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Education: Getting Ready for Middle School

If you have a child who is about to leave the elementary school years behind and enter middle school, here are some tips to help your child (and you) adjust to the changes.

What changes can you expect? Think: Physical, social, emotional, and academic. In short, new experiences are coming.

And what a difference a year makes. In fifth grade, your child probably knew most of the kids in her class since kindergarten. She had one teacher for all subjects, and remained in the same classroom throughout the day. Her homework likely didn't require an excessive amount of long-term planning or advanced time management skills. There's also a good chance that she eagerly asked you to volunteer as a chaperone for the end-of-the-year school field trip.

Fast-forward to sixth grade. Because most middle schools enroll students from a variety of elementary schools, it is possible that your child won't recognize many of the faces in her homeroom class. Each of her subjects will be taught in a different classroom, some in different buildings. The amount of homework will multiply, and require more complex reasoning and organizational skills. And because these years mark a significant leap towards independence as well as an increased interest in peer relationships, chances are your pre-teen won't be asking you to chaperone the school dance anytime soon.

But don't panic. While the transition from elementary to middle school can feel overwhelming -for kids and their parents- it truly is an incredible time of growth and discovery. And there are many things you can do to ease the transition and embrace the many changes that lie ahead.

Talk and listen. You're not the only one who's wondering what middle school life will be like. Your child probably has many questions and maybe some concerns. Ask what she is most excited about, what she worries about, and how you can help. Talking about the experience is the first step in easing the transition. If she feels apprehensive, assure her that her feelings are normal. And remind her that, while change can be scary, it can also be exciting.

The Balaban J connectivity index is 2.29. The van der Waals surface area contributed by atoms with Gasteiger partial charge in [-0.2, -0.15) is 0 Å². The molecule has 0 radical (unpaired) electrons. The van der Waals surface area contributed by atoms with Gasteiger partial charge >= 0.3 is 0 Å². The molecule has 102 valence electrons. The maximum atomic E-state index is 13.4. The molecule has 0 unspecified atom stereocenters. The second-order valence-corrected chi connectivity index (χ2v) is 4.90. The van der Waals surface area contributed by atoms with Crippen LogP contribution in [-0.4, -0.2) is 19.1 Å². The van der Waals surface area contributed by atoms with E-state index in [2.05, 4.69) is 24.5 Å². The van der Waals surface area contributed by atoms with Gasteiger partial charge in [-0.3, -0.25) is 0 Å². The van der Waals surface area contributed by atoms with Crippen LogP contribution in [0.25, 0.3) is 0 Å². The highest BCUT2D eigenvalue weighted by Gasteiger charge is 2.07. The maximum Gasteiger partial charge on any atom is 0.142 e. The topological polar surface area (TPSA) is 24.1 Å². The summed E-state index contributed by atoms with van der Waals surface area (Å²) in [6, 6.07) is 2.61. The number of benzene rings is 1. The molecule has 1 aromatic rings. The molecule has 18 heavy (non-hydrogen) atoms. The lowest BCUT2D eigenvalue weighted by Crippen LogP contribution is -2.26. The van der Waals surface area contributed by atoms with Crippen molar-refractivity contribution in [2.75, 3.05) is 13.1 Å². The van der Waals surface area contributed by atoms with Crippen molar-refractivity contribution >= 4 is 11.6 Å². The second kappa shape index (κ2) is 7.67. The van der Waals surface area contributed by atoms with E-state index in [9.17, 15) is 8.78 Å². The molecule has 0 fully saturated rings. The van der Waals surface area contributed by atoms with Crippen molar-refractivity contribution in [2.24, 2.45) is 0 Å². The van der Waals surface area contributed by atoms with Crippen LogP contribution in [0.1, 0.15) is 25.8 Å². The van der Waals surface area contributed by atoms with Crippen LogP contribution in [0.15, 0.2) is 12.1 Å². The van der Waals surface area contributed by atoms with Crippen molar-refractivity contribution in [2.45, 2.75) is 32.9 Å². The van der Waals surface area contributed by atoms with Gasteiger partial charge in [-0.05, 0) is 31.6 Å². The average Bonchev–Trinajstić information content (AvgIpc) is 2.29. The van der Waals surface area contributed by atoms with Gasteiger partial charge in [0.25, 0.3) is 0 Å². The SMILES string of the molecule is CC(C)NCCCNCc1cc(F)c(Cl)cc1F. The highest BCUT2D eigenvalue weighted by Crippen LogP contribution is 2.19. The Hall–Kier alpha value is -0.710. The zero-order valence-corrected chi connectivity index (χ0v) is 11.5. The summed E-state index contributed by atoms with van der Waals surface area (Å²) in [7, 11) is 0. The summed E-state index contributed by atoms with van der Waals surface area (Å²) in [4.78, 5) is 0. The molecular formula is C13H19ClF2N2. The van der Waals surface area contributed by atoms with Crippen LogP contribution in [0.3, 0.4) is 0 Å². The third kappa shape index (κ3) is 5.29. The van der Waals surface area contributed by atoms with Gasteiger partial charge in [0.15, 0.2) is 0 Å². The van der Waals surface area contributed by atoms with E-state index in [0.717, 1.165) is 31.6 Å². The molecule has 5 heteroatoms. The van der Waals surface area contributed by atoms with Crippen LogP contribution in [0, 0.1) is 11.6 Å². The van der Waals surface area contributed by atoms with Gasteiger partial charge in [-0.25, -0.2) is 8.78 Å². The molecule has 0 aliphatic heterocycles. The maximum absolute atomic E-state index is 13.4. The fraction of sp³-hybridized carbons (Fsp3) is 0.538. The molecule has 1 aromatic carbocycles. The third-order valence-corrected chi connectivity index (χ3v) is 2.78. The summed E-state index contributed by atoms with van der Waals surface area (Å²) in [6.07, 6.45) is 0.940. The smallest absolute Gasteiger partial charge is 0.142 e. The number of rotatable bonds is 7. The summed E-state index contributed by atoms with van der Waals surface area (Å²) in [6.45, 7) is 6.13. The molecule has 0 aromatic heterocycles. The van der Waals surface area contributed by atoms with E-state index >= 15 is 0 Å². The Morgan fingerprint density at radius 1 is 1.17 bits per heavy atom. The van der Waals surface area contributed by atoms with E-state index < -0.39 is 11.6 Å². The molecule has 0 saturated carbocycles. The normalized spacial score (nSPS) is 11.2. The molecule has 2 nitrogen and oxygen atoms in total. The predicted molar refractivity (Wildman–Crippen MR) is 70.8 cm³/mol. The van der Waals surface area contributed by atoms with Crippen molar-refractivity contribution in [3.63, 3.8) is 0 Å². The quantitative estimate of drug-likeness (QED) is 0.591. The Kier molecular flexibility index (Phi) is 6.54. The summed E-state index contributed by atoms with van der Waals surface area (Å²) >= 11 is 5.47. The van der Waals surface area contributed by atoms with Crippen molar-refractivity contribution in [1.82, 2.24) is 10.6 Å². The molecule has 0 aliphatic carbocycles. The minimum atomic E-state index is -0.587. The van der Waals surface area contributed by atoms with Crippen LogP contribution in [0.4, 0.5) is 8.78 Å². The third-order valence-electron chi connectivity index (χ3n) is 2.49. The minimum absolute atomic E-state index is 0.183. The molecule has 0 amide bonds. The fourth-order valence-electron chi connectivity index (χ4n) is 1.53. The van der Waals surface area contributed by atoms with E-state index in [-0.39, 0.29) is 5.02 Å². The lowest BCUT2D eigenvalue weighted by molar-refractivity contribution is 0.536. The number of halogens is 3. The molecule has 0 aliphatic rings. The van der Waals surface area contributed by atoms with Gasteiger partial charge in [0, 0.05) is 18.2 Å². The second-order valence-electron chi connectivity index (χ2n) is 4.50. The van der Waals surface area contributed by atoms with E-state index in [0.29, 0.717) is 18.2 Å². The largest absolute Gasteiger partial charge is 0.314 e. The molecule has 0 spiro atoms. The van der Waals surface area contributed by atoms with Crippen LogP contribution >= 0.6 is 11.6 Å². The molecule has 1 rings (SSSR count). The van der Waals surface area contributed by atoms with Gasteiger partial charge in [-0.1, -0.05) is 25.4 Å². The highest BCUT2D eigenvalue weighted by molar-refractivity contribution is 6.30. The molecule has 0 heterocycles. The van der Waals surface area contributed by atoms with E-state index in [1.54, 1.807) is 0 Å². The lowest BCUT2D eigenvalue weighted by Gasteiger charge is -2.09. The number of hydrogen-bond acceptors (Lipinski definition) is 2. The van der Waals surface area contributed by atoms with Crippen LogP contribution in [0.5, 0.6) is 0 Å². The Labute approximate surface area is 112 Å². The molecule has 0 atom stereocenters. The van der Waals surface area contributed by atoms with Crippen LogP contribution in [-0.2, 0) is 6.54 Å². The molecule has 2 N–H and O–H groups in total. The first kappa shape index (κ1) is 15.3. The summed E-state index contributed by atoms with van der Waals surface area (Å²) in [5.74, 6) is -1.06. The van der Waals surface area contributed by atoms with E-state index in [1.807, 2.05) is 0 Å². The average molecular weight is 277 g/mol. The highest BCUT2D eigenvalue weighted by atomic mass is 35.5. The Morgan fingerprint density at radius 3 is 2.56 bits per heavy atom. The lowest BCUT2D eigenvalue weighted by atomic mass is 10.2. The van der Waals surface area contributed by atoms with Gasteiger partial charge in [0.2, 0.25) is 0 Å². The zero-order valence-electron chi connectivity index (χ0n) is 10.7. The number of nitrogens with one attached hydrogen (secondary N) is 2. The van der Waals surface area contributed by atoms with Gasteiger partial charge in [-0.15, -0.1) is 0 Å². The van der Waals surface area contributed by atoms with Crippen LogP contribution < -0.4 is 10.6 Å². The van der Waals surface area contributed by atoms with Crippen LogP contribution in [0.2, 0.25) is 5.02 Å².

Be informed. Your bookshelves may be lined with books about the physical and emotional life of an elementary school age child, but much of that information no longer applies. Learn about pre-teen behavior so you have realistic expectations and develop useful parenting strategies. Parenting classes, offered by universities, community centers, churches and synagogues could provide helpful information and support.

Plan ahead. Attend the middle school orientation with your child. When she receives her schedule, encourage her to take a few practice runs walking from class to class so she can become familiar with the school and where her classes are located. Be sure she also knows how to find the front office, the lunchroom, the bathrooms and the bus circle.

Promote responsibility. In middle school, your child will be assuming more responsibilities than ever before. She will need to learn her daily schedule, get to her classrooms on time, bring appropriate school supplies and books to class, and organize her study time so she can complete projects and assignments. At home, provide the tools and the support to help her get organized. Help her learn how to use a day planner and identify a quiet place where she can study.

Be available. During the middle school years, it is typical for children to place greater emphasis on peers than parents. Hang in there and don't take it personally. Instead, remain involved and available in her life. Find opportunities to spend time together and talk about the things that are important to her. Daily activities such as eating a snack or driving to an after-school program can provide meaningful moments for the two of you to talk and connect.

Be involved. Research indicates that when parents are actively involved in their child's education, they do better in school. Plan to get involved in your child's middle school. While your days of volunteering in the classroom may be over, you can help with a school committee or join the Parent-Teacher Association. Get to know her teachers, guidance counselor and friends.

Seek support, when indicated. If you have concerns about your child's adjustment to middle school, discuss them with a school counselor or family health care provider.

Laugh when you can. While there are many serious issues associated with entering middle school and the "'tween" years, there are plenty of joyful ones, too. Laugh when you can and try not to sweat the small stuff. Don't expect perfection- in yourself or your growing child. Enjoy this time.

Debbie Glasser, Ph.D. is a licensed clinical psychologist and founder of NewsForParents.org. She is the author of "Positive Parenting," a weekly feature of the Miami Herald.


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